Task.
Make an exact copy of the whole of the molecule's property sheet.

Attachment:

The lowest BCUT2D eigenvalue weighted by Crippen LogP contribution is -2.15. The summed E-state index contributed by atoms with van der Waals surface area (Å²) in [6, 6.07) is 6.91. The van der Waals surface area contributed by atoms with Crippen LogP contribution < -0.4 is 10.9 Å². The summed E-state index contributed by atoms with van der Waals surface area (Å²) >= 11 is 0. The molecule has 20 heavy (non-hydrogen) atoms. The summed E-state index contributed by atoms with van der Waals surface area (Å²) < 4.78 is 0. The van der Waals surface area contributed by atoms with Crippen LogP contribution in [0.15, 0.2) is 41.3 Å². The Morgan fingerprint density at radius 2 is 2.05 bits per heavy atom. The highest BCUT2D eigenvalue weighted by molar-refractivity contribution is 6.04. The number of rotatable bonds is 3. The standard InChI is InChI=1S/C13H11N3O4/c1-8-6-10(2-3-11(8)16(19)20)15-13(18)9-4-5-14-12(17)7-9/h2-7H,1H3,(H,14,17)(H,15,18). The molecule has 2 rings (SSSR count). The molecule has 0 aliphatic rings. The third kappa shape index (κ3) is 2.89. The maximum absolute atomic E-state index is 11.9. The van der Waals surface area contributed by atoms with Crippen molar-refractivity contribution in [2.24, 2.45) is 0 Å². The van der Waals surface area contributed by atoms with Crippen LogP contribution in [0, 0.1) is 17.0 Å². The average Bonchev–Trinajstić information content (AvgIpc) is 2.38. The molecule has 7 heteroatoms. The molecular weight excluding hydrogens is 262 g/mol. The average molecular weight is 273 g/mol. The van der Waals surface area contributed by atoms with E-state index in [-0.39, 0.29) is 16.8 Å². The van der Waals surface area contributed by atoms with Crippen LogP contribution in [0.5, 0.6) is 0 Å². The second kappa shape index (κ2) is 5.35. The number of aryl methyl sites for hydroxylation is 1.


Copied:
The lowest BCUT2D eigenvalue weighted by Crippen LogP contribution is -2.15. The summed E-state index contributed by atoms with van der Waals surface area (Å²) in [6, 6.07) is 6.91. The van der Waals surface area contributed by atoms with Crippen LogP contribution < -0.4 is 10.9 Å². The summed E-state index contributed by atoms with van der Waals surface area (Å²) >= 11 is 0. The molecule has 20 heavy (non-hydrogen) atoms. The summed E-state index contributed by atoms with van der Waals surface area (Å²) < 4.78 is 0. The van der Waals surface area contributed by atoms with Crippen LogP contribution in [0.15, 0.2) is 41.3 Å². The Morgan fingerprint density at radius 2 is 2.05 bits per heavy atom. The highest BCUT2D eigenvalue weighted by molar-refractivity contribution is 6.04. The number of rotatable bonds is 3. The standard InChI is InChI=1S/C13H11N3O4/c1-8-6-10(2-3-11(8)16(19)20)15-13(18)9-4-5-14-12(17)7-9/h2-7H,1H3,(H,14,17)(H,15,18). The molecule has 2 rings (SSSR count). The molecule has 0 aliphatic rings. The third kappa shape index (κ3) is 2.89. The maximum absolute atomic E-state index is 11.9. The van der Waals surface area contributed by atoms with Crippen molar-refractivity contribution in [2.24, 2.45) is 0 Å². The van der Waals surface area contributed by atoms with Crippen LogP contribution in [0, 0.1) is 17.0 Å². The average Bonchev–Trinajstić information content (AvgIpc) is 2.38. The molecule has 7 heteroatoms. The molecular weight excluding hydrogens is 262 g/mol. The average molecular weight is 273 g/mol. The van der Waals surface area contributed by atoms with E-state index in [-0.39, 0.29) is 16.8 Å². The van der Waals surface area contributed by atoms with Crippen LogP contribution in [0.5, 0.6) is 0 Å². The second kappa shape index (κ2) is 5.35. The number of aryl methyl sites for hydroxylation is 1.